The opinion also sends a strong message in defense of copyright protection, defending artists' rights to create and to profit from their works within a safe and supportive system, while also making sure those rights are taken into consideration as technology continues to evolve.

Previously The Recording Academy submitted an amicus brief on behalf of the creative community, which depends on sales of its works to earn a living. We thank the Court for its insight into this important case and for the protection of music makers. The Academy will continue to defend its members' rights wherever and whenever necessary."


Bonnie Raitt

"Artists are not against technology. We fully embrace P2P technology. But artists must have a choice between systems offering music for free and systems that pay us."


RIAA statement from chairman/CEO Mitch Bainwol:

"With this unanimous decision, the Supreme Court has addressed a significant threat to the U.S. economy and moved to protect the livelihoods of the more than 11 million Americans employed by the copyright industries. The Supreme Court has helped to power the digital future for legitimate online businesses - including legal file sharing networks - by holding accountable those who promote and profit from theft. This decision lays the groundwork for the dawn of a new day - an opportunity that will bring the entertainment and technology communities even closer together, with music fans reaping the rewards."


Congressman Adam Schiff D-Cal., member,
House Juediciary Committee

"Today's decision is a victory for all the hardworking, talented, and creative people in our community and country. The Court struck the appropriate balance between the protection of intellectual property and the
desire to provide consumers with easy and lawful access to movies and music."


Congressman Lamar Smith,R-Tex, chairman of the House
Judiciary Committee Subcommittee on Courts, the Internet, and Intellectual Property

"This is a huge victory for America¹s creators. I am pleased that the Supreme Court recognizes the need to protect American innovation. The Court today fired a broadside blow at online pirates. This will protect those who create, innovate, and invent. In the weeks to come, the Intellectual Property Subcommittee will analyze the Court's decision and its implications."


Gigi B. Sohn, president of Public Knowledge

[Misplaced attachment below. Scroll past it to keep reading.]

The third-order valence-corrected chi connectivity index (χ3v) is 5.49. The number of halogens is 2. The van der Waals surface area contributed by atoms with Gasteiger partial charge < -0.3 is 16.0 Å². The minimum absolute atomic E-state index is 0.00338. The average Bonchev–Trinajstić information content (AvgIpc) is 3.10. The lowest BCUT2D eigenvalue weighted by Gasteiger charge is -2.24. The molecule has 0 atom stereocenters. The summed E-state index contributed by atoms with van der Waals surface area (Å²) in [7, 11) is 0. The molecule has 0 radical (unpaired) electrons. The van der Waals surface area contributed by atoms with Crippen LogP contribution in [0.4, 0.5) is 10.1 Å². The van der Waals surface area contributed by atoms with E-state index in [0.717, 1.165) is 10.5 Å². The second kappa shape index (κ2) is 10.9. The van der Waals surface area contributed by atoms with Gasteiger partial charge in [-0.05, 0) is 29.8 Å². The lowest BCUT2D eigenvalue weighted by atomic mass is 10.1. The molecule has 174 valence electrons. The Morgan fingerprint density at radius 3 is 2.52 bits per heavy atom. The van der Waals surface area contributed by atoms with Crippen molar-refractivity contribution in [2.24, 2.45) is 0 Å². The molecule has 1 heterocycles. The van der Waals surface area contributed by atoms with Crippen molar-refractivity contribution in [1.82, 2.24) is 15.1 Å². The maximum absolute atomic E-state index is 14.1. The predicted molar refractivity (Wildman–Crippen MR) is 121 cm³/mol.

"Today's Court decision in the Grokster case underscores a principle Public Knowledge has long promoted -- punish infringers, not technology. The Court has sent the case back to the trial court so that the trial process can determine whether the defendant companies intentionally encouraged infringement. What this means is, to the extent that providers of P2P technology do not intentionally encourage infringement, they are exempt from secondary liability under our copyright law. The Court also acknowledged, importantly, that there are lawful uses for peer-to-peer technology, including distribution of electronic files 'by universities, government agencies, corporations, and libraries, among others.'

"The Court is clearly aware that any technology-based rule would have chilled technological innovation. That is why their decision today re-emphasized and preserved the core principle of Sony v. Universal City Studios -- that technology alone can't be the basis of copyright liability -- and focused clearly and unambiguously on whether defendants engaged in intentional acts of encouraging infringement. The Court held expressly that liability for providing a technological tool such as the Grokster file-sharing client depends on 'clear expression or other affirmative steps taken to foster infringement.' What this means is, in the absence of such clear expression or other affirmative acts fostering infringement, a company that provides peer-to-peer technology is not going to be secondarily liable under the Copyright Act."


Senator Arlen Specter (R-PA), Chairman of the U.S. Senate Judiciary Committee

“In light of the Supreme Court’s unanimous announcement of the MGM v. Grokster decision today, the Judiciary Committee plans to examine the ruling and its impact on copyright law and innovation.”


* Read Billboard Legal Editor Susan Butler's case summary here.

* Read the opinion here.

* Read the Syllabus from the Court opinion.

* Check back throughout the day for updates on this story.